Beefed-up citizen oversight of the Anaheim Police Department will be considered by the City Council Tuesday with the underlying issue a report by the American Civil Liberties Union of Southern California (ACLU), which found Anaheim to be among the nation’s worst cities for deaths at the hands of police.
Council members Dec. 5 are scheduled to discuss the creation of a new police review board to replace a citizen review commission, the Public Safety Board, created in response to July 2012 police shootings that killed two young Latino men and sparked civil unrest and riots in front of City Hall.
The discussion comes on the heels of the Nov. 20 release of the ACLU report which found Anaheim ranks ninth among 60 of the largest U.S. cities for police-involved deaths. Anaheim Acting Police Chief Julian Harvey disputed the findings, and said the city actually ranks 27th.
Critics of the Public Safety Board – a pilot board that ran from 2014 to 2016 – contend it lacked purpose and authority.
Lake Forest is moving away from at-large elections to district-based elections after the City Council finalized a map to avoid a potential lawsuit and create a district that potentially could be won by a Latino.
Currently there are no Latinos on the City Council. The council will vote next month on whether to adopt the map.
Despite disagreements over keeping communities together, breaking them apart completely, reducing the population deviations between districts and what defines communities of interest, council members voted 3-2 for the map that attempts to keep communities and neighborhoods together while creating the near-majority district for Latino residents near the 5 freeway.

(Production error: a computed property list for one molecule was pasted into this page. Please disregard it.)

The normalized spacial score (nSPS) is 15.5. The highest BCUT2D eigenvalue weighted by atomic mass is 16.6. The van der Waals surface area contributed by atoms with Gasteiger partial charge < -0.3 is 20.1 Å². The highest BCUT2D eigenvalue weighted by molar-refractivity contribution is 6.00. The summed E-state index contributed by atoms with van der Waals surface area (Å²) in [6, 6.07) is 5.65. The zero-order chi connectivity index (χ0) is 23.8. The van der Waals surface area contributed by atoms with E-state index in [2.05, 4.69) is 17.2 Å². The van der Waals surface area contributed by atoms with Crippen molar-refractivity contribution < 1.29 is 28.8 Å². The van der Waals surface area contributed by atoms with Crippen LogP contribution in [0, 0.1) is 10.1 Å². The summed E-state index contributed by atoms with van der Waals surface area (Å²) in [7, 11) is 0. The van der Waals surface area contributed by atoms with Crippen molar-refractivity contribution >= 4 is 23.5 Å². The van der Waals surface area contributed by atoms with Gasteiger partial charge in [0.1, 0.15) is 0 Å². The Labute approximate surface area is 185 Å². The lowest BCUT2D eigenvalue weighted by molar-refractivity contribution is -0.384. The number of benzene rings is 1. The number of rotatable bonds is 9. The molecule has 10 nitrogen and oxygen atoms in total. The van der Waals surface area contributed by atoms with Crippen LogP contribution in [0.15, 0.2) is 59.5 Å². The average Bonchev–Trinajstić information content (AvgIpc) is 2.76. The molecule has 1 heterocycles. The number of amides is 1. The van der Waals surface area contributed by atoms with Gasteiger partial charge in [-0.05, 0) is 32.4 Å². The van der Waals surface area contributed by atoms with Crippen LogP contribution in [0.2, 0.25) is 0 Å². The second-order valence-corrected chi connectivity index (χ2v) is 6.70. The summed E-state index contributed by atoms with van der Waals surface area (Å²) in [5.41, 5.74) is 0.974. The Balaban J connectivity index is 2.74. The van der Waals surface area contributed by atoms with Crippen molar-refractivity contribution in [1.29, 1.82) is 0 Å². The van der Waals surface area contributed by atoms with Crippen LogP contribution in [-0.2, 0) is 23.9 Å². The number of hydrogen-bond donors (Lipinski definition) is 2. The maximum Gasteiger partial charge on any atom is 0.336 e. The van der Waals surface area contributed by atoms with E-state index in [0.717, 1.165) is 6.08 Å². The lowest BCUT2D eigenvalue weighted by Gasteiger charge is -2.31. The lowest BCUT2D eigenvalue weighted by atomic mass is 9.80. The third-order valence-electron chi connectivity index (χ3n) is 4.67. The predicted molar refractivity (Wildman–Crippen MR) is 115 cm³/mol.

Councilmen Jim Gardner and Andrew Hamilton, during the Nov. 21 meeting, opposed the map.
“We are forced down this road and I think there was a lot of people in this community who came out and spoke in favor of 116 …. I think the fairness is well-preserved in 116,” Mayor Scott Voigts said during the Nov. 21 council meeting. “We’re not going to have a utopia map.”
The killing of two young Latino men in 2012 by Anaheim Police Department officers, which sparked mass protests in front of City Hall that summer, were not isolated incidents but part of a troubling pattern that put the city near the top of a national list of deadly force used by police, according to a report by the American Civil Liberties Union of Southern California released Monday.
The back-to-back deaths of Manuel Diaz and Joel Acevedo in July 2012 were part of a pattern of fatal shootings that makes the Anaheim Police Department the ninth deadliest police force among 60 of the largest U.S. cities, the report states.
From 2003 to 2016, 33 people died following use-of-force by an Anaheim police officer. Of those 33, 29 were shot, three died in incidents where officers used a TASER and other physical force, and one after an APD officer placed the person in a chokehold, according to the report.
This report looks at a set of players who are generally left out of Trump’s narrative about the border wall, but who have positioned themselves to be direct beneficiaries: the investors who could enjoy financial gain from its construction.
ATTORNEY GENERAL JEFF Sessions is pushing federal prosecutors to bypass immigration courts as part of the Trump administration’s hard-line strategy on deportation. Behind closed doors, prosecutors are pressing noncitizens to sign away their rights to make a case for remaining in the country.